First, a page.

Perhaps the easiest way to experiment with accessibility is by using a screen reader on your phone, since both major mobile operating systems come with voice assistance built-in. Rob Dodson from Google has some short videos that detail how to activate and use Talkback on Android and Voiceover on iOS. Once activated for the first time, you can use a shortcut to toggle the reader on and off at will, which is useful for quick testing.

Even as a sighted person, using a screen reader on a phone can be a handy skill to have: I like to use Talkback to browse on the bus or when it’s cold out, so that I can operate the phone without removing it from my coat pocket. Spending just one day a month trying some of your regular reading through the screen reader will give you a new appreciation for how difficult news sites are to navigate for blind users.

On desktops, the situation varies a bit more. All OS X machines also have access to VoiceOver, which can be activated through the System Preferences app. Windows users may use one of several programs, such as JAWS or NVDA. I tend to use the latter, which is free and open-source, since JAWS is extremely expensive.

Most desktop screen readers can be configured to show the voiced text onscreen in addition to being read, which is useful if you don’t want to wear headphones at work. In fact, one of my favorite features of NVDA is the Speech Viewer, which will log out all spoken text (and, if configured properly, will do so silently). Being able to instantly read and look back through the output from the screen reader can dramatically speed up development.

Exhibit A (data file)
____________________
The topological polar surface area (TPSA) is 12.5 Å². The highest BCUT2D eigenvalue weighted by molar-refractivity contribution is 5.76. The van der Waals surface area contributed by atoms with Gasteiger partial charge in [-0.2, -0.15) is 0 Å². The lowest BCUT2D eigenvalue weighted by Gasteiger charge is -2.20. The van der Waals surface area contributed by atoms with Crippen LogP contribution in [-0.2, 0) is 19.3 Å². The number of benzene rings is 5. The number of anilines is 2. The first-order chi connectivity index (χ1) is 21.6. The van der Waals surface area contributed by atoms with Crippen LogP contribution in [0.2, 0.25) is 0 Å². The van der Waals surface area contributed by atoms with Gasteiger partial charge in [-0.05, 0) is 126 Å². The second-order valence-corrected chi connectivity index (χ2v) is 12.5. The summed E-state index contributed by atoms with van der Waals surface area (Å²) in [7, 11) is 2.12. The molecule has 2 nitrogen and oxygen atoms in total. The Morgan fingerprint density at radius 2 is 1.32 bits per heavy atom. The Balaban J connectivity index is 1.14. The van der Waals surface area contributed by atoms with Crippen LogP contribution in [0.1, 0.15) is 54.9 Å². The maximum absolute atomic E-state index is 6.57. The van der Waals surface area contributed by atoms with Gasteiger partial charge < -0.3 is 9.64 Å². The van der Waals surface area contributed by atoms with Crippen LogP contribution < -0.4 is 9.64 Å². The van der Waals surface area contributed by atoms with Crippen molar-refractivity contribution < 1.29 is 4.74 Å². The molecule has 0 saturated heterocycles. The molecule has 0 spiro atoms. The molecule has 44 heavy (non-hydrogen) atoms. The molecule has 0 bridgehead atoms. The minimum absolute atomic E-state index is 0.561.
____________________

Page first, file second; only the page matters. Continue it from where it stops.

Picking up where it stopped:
A screenshot of the NVDA speech viewer window.

Turns out it’s really hard to grab a Speech Viewer image without also leaking what you’re working on to the world.

Easy wins for screen readers

Once you have a screen reader up and running, you’ll notice that the way it handles pages is highly dependent on the document structure. This is part of why it’s important for our HTML documents to be well-formed: by using semantic tags, the browser is able to correctly announce headers, sections, asides, navigation, and other features.

Of course, if we were just building documents, our jobs would be relatively easy. Creating applications that correctly announce themselves via screen reader is a little bit more difficult, but there are some easy wins that we can get by working with the platform:

  • Don’t forget to add alt text to images whenever you can, and avoid the title attribute for any required content. Alt text should describe an image conversationally, not just restate the caption or data directly (e.g., “A chart showing an upward trend in underwater basket weaving classes.”). If an image is purely cosmetic, hide it from readers by setting¬†alt="".